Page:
Wealth Adornment Art : A Study of Jewellery in 17th -19th Century England by Amanda Herries – Thursday 4 April 2024

Jewellery has been worn by humans for thousands of years.  It not only adorns and decorates, it is a useful way to hold wealth secure,  and it provides wonderful opportunities for the skilled craftsman to show off his artistic skills and creativity.

By the 1550s London was one  of the foremost European centres of goldsmithing and jewellers trade.  Fashion expected fantastic jewels to be worn by men and women, enhancing the dress of the time.  From Tudor ‘bling’ to sombre and discreetly worn Royalist favours, from the glamorous glitter of 18th century new style gemstones  (and fakes) to the restraint of Neo-Classical elegance we see trends and themes,  changing fashions, and conclude on the eve of mass-production and global influences.  Glamour, artistry and craftsmanship at its most colourful.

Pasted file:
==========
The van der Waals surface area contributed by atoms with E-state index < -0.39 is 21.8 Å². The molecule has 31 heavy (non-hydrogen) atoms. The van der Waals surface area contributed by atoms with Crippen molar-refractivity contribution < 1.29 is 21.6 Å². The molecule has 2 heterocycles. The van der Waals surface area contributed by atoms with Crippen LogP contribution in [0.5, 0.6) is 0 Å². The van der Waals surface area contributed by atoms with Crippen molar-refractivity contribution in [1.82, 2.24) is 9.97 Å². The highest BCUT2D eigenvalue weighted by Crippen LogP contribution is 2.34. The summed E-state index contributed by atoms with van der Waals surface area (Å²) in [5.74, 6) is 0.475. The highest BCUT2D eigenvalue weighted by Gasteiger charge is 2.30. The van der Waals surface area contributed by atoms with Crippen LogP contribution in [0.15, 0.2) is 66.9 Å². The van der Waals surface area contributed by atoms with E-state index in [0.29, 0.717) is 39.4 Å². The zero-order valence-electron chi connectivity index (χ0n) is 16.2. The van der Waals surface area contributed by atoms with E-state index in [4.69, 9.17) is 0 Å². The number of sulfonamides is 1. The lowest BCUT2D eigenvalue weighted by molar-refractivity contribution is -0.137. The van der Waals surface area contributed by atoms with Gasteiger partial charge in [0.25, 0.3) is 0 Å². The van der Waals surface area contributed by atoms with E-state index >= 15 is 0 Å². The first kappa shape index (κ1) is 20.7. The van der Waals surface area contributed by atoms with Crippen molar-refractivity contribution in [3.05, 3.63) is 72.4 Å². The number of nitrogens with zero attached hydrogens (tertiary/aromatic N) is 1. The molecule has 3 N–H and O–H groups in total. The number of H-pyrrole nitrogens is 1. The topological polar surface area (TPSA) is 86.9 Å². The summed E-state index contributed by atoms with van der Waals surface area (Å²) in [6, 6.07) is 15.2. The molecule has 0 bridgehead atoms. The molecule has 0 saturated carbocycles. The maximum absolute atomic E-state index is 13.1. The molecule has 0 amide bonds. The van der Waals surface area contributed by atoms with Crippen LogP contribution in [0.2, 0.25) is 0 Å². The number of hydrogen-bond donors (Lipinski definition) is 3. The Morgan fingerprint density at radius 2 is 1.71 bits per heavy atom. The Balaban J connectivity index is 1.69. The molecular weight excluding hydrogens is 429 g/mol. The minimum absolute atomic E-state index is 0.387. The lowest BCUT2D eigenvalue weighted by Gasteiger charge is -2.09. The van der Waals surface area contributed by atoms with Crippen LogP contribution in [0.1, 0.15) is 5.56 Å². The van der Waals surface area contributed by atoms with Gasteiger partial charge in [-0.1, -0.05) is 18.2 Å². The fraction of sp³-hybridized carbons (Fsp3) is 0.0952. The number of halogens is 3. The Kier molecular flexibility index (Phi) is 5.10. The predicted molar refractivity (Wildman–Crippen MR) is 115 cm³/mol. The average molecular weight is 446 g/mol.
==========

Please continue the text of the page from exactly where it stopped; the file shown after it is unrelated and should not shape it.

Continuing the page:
Amanda Herries

Read Archaeology & Anthropology at Cambridge. 1978-1988 Curator at Museum of London specialising in the decorative arts 1718 to present day, exhibitions, lectures, booklets, broadcasts. 1988-1995 moved with family to Japan, lecturing and writing on Oriental / Western cross-cultural and artistic influences. 1995 returned to UK, fundraising for arts companies, writing, lecturing and guiding tours to Japan. Most recent publications on Japanese plant and garden influences in the West.